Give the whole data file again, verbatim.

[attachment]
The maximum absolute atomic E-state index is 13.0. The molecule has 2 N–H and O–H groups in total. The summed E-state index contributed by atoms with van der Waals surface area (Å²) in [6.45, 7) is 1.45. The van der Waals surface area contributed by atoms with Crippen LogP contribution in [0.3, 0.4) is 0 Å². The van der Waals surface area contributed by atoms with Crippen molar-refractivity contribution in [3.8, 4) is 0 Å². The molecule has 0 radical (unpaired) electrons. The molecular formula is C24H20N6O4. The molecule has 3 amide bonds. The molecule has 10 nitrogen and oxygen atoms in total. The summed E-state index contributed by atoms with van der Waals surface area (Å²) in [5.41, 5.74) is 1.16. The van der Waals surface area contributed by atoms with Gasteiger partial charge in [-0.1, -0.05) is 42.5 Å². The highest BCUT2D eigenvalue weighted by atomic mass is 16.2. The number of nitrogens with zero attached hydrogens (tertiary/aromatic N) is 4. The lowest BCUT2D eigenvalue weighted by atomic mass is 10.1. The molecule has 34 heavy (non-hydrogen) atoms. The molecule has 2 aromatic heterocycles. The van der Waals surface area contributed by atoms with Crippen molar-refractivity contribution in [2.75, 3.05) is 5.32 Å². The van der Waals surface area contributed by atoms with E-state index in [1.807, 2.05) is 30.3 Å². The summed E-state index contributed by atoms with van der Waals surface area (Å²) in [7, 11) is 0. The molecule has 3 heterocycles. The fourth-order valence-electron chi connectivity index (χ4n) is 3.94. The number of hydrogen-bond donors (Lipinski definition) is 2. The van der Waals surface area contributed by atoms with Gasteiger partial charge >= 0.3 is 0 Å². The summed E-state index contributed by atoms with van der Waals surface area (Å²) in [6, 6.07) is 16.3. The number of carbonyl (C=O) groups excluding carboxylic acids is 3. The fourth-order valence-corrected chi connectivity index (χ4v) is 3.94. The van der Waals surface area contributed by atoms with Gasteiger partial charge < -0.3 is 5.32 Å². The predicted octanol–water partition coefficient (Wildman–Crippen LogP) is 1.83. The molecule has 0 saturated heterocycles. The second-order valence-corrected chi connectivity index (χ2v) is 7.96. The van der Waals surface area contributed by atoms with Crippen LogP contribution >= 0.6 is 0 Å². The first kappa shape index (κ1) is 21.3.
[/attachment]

The maximum absolute atomic E-state index is 13.0. The molecule has 2 N–H and O–H groups in total. The summed E-state index contributed by atoms with van der Waals surface area (Å²) in [6.45, 7) is 1.45. The van der Waals surface area contributed by atoms with Crippen LogP contribution in [0.3, 0.4) is 0 Å². The van der Waals surface area contributed by atoms with Crippen molar-refractivity contribution in [3.8, 4) is 0 Å². The molecule has 0 radical (unpaired) electrons. The molecular formula is C24H20N6O4. The molecule has 3 amide bonds. The molecule has 10 nitrogen and oxygen atoms in total. The summed E-state index contributed by atoms with van der Waals surface area (Å²) in [5.41, 5.74) is 1.16. The van der Waals surface area contributed by atoms with Gasteiger partial charge in [-0.1, -0.05) is 42.5 Å². The highest BCUT2D eigenvalue weighted by atomic mass is 16.2. The number of nitrogens with zero attached hydrogens (tertiary/aromatic N) is 4. The lowest BCUT2D eigenvalue weighted by atomic mass is 10.1. The molecule has 34 heavy (non-hydrogen) atoms. The molecule has 2 aromatic heterocycles. The van der Waals surface area contributed by atoms with Crippen molar-refractivity contribution in [2.75, 3.05) is 5.32 Å². The van der Waals surface area contributed by atoms with E-state index in [1.807, 2.05) is 30.3 Å². The summed E-state index contributed by atoms with van der Waals surface area (Å²) in [7, 11) is 0. The molecule has 3 heterocycles. The fourth-order valence-electron chi connectivity index (χ4n) is 3.94. The number of hydrogen-bond donors (Lipinski definition) is 2. The van der Waals surface area contributed by atoms with Gasteiger partial charge >= 0.3 is 0 Å². The summed E-state index contributed by atoms with van der Waals surface area (Å²) in [6, 6.07) is 16.3. The number of carbonyl (C=O) groups excluding carboxylic acids is 3. The fourth-order valence-corrected chi connectivity index (χ4v) is 3.94. The van der Waals surface area contributed by atoms with Gasteiger partial charge < -0.3 is 5.32 Å². The predicted octanol–water partition coefficient (Wildman–Crippen LogP) is 1.83. The molecule has 0 saturated heterocycles. The second-order valence-corrected chi connectivity index (χ2v) is 7.96. The van der Waals surface area contributed by atoms with Crippen LogP contribution >= 0.6 is 0 Å². The first kappa shape index (κ1) is 21.3.